It is, of course, not certain that our way of life will collapse within our lifetimes, but we do know that we are exceeding all projections of what is considered within “acceptable limitations”. We know that none of the countries in the Paris Climate Accord have come close to achieving what they promised to do 8 years ago, and we know that we are an apex predator that is destroying our own food systems and the fragile stability of the ecosystems around us. We have already killed off 60% of all plants and animals on this planet since 1970. It is not so difficult to connect the dots to see that this show cannot go on forever. Endless growth is not possible. At some point, we have to retreat.
When we first arrived to the lovely house in Lagonisi where we stayed, tucked away from the world for weeks on end with two sheep, two cats, and one goat, I had to train myself not to flush the toilet paper down the toilet. This is a rule in all of Greece, and it has something to do with septic tanks and rocky terrain… I don’t know. It’s a hard habit to break, though, and I kicked myself for the first few days for seeming entirely incapable of doing it. But eventually, as all things, it became second nature, and now that we’ve left, I struggle to remember to do it the other way around. I bring up this silly anecdote to ask what habits do we do every day, that we’ve done our whole lives, which we can't do anymore? What habits do we simply have to break?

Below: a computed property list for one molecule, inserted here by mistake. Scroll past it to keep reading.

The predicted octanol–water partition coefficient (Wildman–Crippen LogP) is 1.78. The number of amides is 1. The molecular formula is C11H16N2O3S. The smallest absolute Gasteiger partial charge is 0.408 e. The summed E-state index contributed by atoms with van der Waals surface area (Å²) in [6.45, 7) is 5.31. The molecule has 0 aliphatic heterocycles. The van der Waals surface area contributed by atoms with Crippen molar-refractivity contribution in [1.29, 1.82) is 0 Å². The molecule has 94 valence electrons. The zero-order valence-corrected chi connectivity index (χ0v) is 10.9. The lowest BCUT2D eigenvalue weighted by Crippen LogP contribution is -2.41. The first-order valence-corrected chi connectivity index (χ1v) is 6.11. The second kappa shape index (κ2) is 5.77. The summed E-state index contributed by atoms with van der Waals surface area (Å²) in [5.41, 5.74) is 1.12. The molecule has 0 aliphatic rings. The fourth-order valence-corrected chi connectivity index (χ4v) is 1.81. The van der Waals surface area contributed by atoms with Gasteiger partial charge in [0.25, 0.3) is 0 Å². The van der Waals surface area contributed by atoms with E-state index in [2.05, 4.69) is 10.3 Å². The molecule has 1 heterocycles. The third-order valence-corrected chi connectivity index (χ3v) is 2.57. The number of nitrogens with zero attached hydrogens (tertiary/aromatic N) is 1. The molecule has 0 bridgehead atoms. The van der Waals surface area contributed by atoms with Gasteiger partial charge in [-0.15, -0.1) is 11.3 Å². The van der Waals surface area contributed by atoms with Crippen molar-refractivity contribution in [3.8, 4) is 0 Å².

The night before leaving Greece, after the freak snowstorm brought on by climate change, I purchased a strand of “worry beads” or kombolói, which only seemed fitting. These are commonly seen dangling in the hands of Greek people, who toy with them to calm their busy minds. I find myself playing with them now as I write this long-winded essay, wondering if worrying is a good use of my time, or if leaning into the trouble boldly and looking it in the eye is a better solution. Greek mythology is filled with stories of heroes that went up against the impossible, which are exactly the types of stories we need to hear again today.